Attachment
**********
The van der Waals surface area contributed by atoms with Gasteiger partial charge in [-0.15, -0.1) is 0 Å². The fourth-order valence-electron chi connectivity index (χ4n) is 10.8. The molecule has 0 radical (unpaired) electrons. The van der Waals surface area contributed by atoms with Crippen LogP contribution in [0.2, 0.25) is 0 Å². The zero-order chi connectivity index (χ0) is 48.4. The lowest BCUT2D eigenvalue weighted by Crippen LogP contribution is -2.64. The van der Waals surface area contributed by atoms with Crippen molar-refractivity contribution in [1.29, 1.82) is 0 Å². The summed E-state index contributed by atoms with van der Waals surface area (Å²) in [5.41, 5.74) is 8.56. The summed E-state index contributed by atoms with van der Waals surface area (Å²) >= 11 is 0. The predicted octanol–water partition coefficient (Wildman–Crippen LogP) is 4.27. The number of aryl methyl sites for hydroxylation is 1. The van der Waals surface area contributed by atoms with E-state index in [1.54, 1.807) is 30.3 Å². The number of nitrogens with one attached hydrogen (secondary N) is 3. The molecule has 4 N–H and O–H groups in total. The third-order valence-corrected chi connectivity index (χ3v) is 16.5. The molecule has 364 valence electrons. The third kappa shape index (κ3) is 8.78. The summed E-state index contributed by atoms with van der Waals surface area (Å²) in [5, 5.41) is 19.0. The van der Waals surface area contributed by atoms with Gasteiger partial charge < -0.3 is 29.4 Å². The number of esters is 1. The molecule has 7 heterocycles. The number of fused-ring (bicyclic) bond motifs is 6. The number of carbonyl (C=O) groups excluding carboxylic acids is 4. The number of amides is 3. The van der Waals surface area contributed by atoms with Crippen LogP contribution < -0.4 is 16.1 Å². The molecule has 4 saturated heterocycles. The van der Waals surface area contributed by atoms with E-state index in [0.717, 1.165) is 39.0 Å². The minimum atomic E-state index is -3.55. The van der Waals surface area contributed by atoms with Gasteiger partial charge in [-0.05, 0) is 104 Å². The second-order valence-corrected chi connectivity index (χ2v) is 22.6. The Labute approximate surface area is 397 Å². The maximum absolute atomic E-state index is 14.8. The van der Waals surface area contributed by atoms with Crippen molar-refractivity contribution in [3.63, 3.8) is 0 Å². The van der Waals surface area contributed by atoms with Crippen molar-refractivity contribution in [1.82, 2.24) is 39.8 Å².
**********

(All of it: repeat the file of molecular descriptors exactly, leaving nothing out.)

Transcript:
The van der Waals surface area contributed by atoms with Gasteiger partial charge in [-0.15, -0.1) is 0 Å². The fourth-order valence-electron chi connectivity index (χ4n) is 10.8. The molecule has 0 radical (unpaired) electrons. The van der Waals surface area contributed by atoms with Crippen LogP contribution in [0.2, 0.25) is 0 Å². The zero-order chi connectivity index (χ0) is 48.4. The lowest BCUT2D eigenvalue weighted by Crippen LogP contribution is -2.64. The van der Waals surface area contributed by atoms with Crippen molar-refractivity contribution in [1.29, 1.82) is 0 Å². The summed E-state index contributed by atoms with van der Waals surface area (Å²) in [5.41, 5.74) is 8.56. The summed E-state index contributed by atoms with van der Waals surface area (Å²) >= 11 is 0. The predicted octanol–water partition coefficient (Wildman–Crippen LogP) is 4.27. The number of aryl methyl sites for hydroxylation is 1. The van der Waals surface area contributed by atoms with E-state index in [1.54, 1.807) is 30.3 Å². The number of nitrogens with one attached hydrogen (secondary N) is 3. The molecule has 4 N–H and O–H groups in total. The third-order valence-corrected chi connectivity index (χ3v) is 16.5. The molecule has 364 valence electrons. The third kappa shape index (κ3) is 8.78. The summed E-state index contributed by atoms with van der Waals surface area (Å²) in [5, 5.41) is 19.0. The van der Waals surface area contributed by atoms with Gasteiger partial charge < -0.3 is 29.4 Å². The number of esters is 1. The molecule has 7 heterocycles. The number of fused-ring (bicyclic) bond motifs is 6. The number of carbonyl (C=O) groups excluding carboxylic acids is 4. The number of amides is 3. The van der Waals surface area contributed by atoms with Crippen LogP contribution < -0.4 is 16.1 Å². The molecule has 4 saturated heterocycles. The van der Waals surface area contributed by atoms with E-state index in [0.717, 1.165) is 39.0 Å². The minimum atomic E-state index is -3.55. The van der Waals surface area contributed by atoms with Gasteiger partial charge in [-0.05, 0) is 104 Å². The second-order valence-corrected chi connectivity index (χ2v) is 22.6. The Labute approximate surface area is 397 Å². The maximum absolute atomic E-state index is 14.8. The van der Waals surface area contributed by atoms with Crippen molar-refractivity contribution in [3.63, 3.8) is 0 Å². The van der Waals surface area contributed by atoms with Crippen molar-refractivity contribution in [1.82, 2.24) is 39.8 Å².